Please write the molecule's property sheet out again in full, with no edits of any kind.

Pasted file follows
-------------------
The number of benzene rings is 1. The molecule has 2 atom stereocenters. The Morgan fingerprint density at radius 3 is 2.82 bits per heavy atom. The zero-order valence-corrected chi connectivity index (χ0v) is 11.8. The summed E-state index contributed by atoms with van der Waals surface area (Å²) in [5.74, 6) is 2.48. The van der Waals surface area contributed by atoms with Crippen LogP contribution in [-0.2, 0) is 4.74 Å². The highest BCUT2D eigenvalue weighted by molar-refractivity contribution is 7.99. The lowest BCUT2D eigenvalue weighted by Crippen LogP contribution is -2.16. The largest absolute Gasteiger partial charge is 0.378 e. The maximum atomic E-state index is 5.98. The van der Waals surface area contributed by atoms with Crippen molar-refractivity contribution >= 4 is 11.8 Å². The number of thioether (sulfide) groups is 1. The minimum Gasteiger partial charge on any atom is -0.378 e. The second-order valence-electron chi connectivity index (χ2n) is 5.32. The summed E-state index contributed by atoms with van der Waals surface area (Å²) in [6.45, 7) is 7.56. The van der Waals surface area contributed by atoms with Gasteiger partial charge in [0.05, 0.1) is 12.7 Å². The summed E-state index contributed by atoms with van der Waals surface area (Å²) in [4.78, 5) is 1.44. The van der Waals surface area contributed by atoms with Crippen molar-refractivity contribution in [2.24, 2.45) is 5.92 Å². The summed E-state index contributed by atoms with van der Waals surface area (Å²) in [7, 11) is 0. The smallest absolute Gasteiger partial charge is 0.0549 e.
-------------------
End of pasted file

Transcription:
The number of benzene rings is 1. The molecule has 2 atom stereocenters. The Morgan fingerprint density at radius 3 is 2.82 bits per heavy atom. The zero-order valence-corrected chi connectivity index (χ0v) is 11.8. The summed E-state index contributed by atoms with van der Waals surface area (Å²) in [5.74, 6) is 2.48. The van der Waals surface area contributed by atoms with Crippen LogP contribution in [-0.2, 0) is 4.74 Å². The highest BCUT2D eigenvalue weighted by molar-refractivity contribution is 7.99. The lowest BCUT2D eigenvalue weighted by Crippen LogP contribution is -2.16. The largest absolute Gasteiger partial charge is 0.378 e. The maximum atomic E-state index is 5.98. The van der Waals surface area contributed by atoms with Crippen molar-refractivity contribution >= 4 is 11.8 Å². The number of thioether (sulfide) groups is 1. The minimum Gasteiger partial charge on any atom is -0.378 e. The second-order valence-electron chi connectivity index (χ2n) is 5.32. The summed E-state index contributed by atoms with van der Waals surface area (Å²) in [6.45, 7) is 7.56. The van der Waals surface area contributed by atoms with Gasteiger partial charge in [0.05, 0.1) is 12.7 Å². The summed E-state index contributed by atoms with van der Waals surface area (Å²) in [4.78, 5) is 1.44. The van der Waals surface area contributed by atoms with Crippen molar-refractivity contribution in [2.24, 2.45) is 5.92 Å². The summed E-state index contributed by atoms with van der Waals surface area (Å²) in [7, 11) is 0. The smallest absolute Gasteiger partial charge is 0.0549 e.